Studying grammatical variables in Spanish: New approaches and insights for sociolinguistics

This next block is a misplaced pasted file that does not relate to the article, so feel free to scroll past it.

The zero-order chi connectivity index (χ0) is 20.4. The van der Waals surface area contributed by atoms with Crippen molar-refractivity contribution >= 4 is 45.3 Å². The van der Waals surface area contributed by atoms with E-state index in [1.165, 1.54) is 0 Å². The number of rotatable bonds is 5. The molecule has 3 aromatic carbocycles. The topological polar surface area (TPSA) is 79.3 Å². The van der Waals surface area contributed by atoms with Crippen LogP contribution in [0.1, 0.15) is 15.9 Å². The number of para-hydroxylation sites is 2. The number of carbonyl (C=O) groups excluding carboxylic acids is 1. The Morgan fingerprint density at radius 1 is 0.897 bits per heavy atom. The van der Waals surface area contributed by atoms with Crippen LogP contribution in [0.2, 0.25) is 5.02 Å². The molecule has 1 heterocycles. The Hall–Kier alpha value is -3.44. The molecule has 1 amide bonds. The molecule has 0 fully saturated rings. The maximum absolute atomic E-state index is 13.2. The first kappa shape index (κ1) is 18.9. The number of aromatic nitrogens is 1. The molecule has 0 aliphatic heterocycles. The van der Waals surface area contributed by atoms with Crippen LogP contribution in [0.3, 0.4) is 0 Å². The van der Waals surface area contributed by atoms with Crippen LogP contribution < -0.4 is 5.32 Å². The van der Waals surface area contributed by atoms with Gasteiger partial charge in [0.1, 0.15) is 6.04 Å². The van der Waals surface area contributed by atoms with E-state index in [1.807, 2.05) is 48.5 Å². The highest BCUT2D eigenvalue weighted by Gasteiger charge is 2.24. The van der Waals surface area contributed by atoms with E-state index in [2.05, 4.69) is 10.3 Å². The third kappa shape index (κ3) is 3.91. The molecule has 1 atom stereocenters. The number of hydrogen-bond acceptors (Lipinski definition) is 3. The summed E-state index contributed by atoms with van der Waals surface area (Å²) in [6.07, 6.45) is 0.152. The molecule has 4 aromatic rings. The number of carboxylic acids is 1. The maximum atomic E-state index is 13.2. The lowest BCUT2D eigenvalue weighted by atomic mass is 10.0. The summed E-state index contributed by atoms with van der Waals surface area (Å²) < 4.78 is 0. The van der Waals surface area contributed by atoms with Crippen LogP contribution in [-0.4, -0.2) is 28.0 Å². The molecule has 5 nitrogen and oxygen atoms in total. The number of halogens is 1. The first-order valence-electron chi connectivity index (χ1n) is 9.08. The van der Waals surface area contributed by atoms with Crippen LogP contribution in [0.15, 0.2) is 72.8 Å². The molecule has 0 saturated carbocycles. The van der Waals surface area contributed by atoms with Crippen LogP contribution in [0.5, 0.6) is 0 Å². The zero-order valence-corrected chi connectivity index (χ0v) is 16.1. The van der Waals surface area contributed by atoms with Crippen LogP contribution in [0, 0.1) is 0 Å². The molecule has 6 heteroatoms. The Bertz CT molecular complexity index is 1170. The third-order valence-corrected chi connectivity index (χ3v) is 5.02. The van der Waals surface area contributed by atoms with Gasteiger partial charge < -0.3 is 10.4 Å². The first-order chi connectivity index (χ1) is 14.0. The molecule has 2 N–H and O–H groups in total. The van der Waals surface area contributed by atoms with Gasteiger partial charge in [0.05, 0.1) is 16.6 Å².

Investigating grammatical (i.e., morphological, syntactic, discourse-pragmatic) variables poses some well-known challenges. To begin with, the approach pioneered for phonic variables (Labov 1963) must be modified in order to successfully apply variationist methods to the study of grammatical variables. As well, there is a long-standing assumption (see Schwenter 2011) that the social or stylistic significance of grammatical variables is harder to capture than it is for phonic variables, particularly because grammatical variants are typically less frequent in discourse. In this talk, I will draw on my research with Spanish speakers in distinct settings to show how the study of grammatical variables can lead to fruitful areas of discovery for sociolinguistics, similar to what has been shown for phonic variables. The range of phenomena to be covered include variation of the simple present and present progressive among classroom learners of Spanish, subject pronoun expression by bilingual Latino children in the U.S. South, and double possession in Peruvian Amazonian Spanish.